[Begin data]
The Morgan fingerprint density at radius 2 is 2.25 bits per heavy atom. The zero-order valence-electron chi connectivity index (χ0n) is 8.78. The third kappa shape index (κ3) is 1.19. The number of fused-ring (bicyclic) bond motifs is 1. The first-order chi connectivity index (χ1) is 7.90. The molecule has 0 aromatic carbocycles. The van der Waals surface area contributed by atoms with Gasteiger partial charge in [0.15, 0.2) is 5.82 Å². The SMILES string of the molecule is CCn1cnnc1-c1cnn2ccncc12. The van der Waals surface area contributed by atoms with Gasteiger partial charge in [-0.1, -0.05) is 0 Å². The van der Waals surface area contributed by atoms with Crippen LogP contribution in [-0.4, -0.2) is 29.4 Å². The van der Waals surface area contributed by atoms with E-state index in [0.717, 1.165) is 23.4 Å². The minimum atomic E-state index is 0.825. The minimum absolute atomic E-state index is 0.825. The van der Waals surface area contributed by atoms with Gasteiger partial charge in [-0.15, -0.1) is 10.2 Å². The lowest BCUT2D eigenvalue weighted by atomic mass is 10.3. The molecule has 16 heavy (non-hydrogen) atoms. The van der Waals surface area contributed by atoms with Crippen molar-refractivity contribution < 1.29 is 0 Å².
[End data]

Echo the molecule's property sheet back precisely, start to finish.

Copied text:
The Morgan fingerprint density at radius 2 is 2.25 bits per heavy atom. The zero-order valence-electron chi connectivity index (χ0n) is 8.78. The third kappa shape index (κ3) is 1.19. The number of fused-ring (bicyclic) bond motifs is 1. The first-order chi connectivity index (χ1) is 7.90. The molecule has 0 aromatic carbocycles. The van der Waals surface area contributed by atoms with Gasteiger partial charge in [0.15, 0.2) is 5.82 Å². The SMILES string of the molecule is CCn1cnnc1-c1cnn2ccncc12. The van der Waals surface area contributed by atoms with Gasteiger partial charge in [-0.1, -0.05) is 0 Å². The van der Waals surface area contributed by atoms with Crippen LogP contribution in [-0.4, -0.2) is 29.4 Å². The van der Waals surface area contributed by atoms with E-state index in [0.717, 1.165) is 23.4 Å². The minimum atomic E-state index is 0.825. The minimum absolute atomic E-state index is 0.825. The van der Waals surface area contributed by atoms with Gasteiger partial charge in [-0.15, -0.1) is 10.2 Å². The lowest BCUT2D eigenvalue weighted by atomic mass is 10.3. The molecule has 16 heavy (non-hydrogen) atoms. The van der Waals surface area contributed by atoms with Crippen molar-refractivity contribution < 1.29 is 0 Å².